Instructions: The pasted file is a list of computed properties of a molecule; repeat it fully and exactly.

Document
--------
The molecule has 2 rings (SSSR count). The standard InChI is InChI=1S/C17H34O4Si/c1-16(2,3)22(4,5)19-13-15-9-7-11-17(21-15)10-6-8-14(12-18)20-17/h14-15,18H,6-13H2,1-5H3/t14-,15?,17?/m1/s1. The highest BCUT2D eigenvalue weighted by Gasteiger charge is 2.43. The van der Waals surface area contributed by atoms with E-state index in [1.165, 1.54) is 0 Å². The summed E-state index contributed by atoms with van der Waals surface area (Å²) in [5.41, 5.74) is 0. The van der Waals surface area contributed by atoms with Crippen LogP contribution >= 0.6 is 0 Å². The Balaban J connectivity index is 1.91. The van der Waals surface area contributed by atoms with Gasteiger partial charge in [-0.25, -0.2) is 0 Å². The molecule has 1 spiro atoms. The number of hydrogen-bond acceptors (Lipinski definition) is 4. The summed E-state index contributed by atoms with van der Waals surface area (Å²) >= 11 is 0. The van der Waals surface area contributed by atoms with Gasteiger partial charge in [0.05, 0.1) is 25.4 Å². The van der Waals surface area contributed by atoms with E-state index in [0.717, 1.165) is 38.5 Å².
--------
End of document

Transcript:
The molecule has 2 rings (SSSR count). The standard InChI is InChI=1S/C17H34O4Si/c1-16(2,3)22(4,5)19-13-15-9-7-11-17(21-15)10-6-8-14(12-18)20-17/h14-15,18H,6-13H2,1-5H3/t14-,15?,17?/m1/s1. The highest BCUT2D eigenvalue weighted by Gasteiger charge is 2.43. The van der Waals surface area contributed by atoms with E-state index in [1.165, 1.54) is 0 Å². The summed E-state index contributed by atoms with van der Waals surface area (Å²) in [5.41, 5.74) is 0. The van der Waals surface area contributed by atoms with Crippen LogP contribution >= 0.6 is 0 Å². The Balaban J connectivity index is 1.91. The van der Waals surface area contributed by atoms with Gasteiger partial charge in [-0.25, -0.2) is 0 Å². The molecule has 1 spiro atoms. The number of hydrogen-bond acceptors (Lipinski definition) is 4. The summed E-state index contributed by atoms with van der Waals surface area (Å²) >= 11 is 0. The van der Waals surface area contributed by atoms with Gasteiger partial charge in [0.05, 0.1) is 25.4 Å². The van der Waals surface area contributed by atoms with E-state index in [0.717, 1.165) is 38.5 Å².